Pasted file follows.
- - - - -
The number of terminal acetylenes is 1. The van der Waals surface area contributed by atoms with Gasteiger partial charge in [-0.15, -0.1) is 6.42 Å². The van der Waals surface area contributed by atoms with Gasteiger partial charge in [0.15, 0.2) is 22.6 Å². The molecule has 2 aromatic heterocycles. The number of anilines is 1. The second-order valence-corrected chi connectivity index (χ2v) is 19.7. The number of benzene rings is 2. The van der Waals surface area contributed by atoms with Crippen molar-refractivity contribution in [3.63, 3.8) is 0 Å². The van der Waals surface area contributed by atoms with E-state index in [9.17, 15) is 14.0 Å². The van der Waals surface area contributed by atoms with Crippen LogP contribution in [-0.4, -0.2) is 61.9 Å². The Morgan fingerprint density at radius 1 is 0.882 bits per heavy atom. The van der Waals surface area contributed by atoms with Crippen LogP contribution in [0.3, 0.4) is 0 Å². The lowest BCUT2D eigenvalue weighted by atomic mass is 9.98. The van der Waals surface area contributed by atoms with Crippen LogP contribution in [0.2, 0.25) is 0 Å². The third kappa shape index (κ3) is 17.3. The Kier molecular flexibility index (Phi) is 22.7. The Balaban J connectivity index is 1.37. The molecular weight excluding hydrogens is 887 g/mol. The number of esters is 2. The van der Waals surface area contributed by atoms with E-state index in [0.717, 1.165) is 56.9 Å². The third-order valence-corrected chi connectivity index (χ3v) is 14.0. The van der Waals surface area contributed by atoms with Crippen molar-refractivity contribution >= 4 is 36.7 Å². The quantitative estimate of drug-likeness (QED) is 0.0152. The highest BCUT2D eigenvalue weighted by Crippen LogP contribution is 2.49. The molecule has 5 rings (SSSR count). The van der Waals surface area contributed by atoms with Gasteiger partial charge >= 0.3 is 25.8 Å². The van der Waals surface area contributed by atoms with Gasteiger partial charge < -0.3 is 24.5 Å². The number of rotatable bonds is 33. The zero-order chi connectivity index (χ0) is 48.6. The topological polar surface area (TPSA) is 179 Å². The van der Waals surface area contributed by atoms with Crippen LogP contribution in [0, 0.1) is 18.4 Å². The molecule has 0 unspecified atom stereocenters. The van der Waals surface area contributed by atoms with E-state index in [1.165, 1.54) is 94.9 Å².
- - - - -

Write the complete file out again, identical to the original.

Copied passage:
The number of terminal acetylenes is 1. The van der Waals surface area contributed by atoms with Gasteiger partial charge in [-0.15, -0.1) is 6.42 Å². The van der Waals surface area contributed by atoms with Gasteiger partial charge in [0.15, 0.2) is 22.6 Å². The molecule has 2 aromatic heterocycles. The number of anilines is 1. The second-order valence-corrected chi connectivity index (χ2v) is 19.7. The number of benzene rings is 2. The van der Waals surface area contributed by atoms with Crippen molar-refractivity contribution in [3.63, 3.8) is 0 Å². The van der Waals surface area contributed by atoms with E-state index in [9.17, 15) is 14.0 Å². The van der Waals surface area contributed by atoms with Crippen LogP contribution in [-0.4, -0.2) is 61.9 Å². The Morgan fingerprint density at radius 1 is 0.882 bits per heavy atom. The van der Waals surface area contributed by atoms with Crippen LogP contribution in [0.3, 0.4) is 0 Å². The lowest BCUT2D eigenvalue weighted by atomic mass is 9.98. The van der Waals surface area contributed by atoms with Crippen LogP contribution in [0.2, 0.25) is 0 Å². The third kappa shape index (κ3) is 17.3. The Kier molecular flexibility index (Phi) is 22.7. The Balaban J connectivity index is 1.37. The molecular weight excluding hydrogens is 887 g/mol. The number of esters is 2. The van der Waals surface area contributed by atoms with E-state index in [0.717, 1.165) is 56.9 Å². The third-order valence-corrected chi connectivity index (χ3v) is 14.0. The van der Waals surface area contributed by atoms with Crippen molar-refractivity contribution >= 4 is 36.7 Å². The quantitative estimate of drug-likeness (QED) is 0.0152. The highest BCUT2D eigenvalue weighted by Crippen LogP contribution is 2.49. The molecule has 5 rings (SSSR count). The van der Waals surface area contributed by atoms with Gasteiger partial charge >= 0.3 is 25.8 Å². The van der Waals surface area contributed by atoms with Gasteiger partial charge < -0.3 is 24.5 Å². The number of rotatable bonds is 33. The zero-order chi connectivity index (χ0) is 48.6. The topological polar surface area (TPSA) is 179 Å². The van der Waals surface area contributed by atoms with Crippen LogP contribution in [0, 0.1) is 18.4 Å². The molecule has 0 unspecified atom stereocenters. The van der Waals surface area contributed by atoms with E-state index in [1.165, 1.54) is 94.9 Å².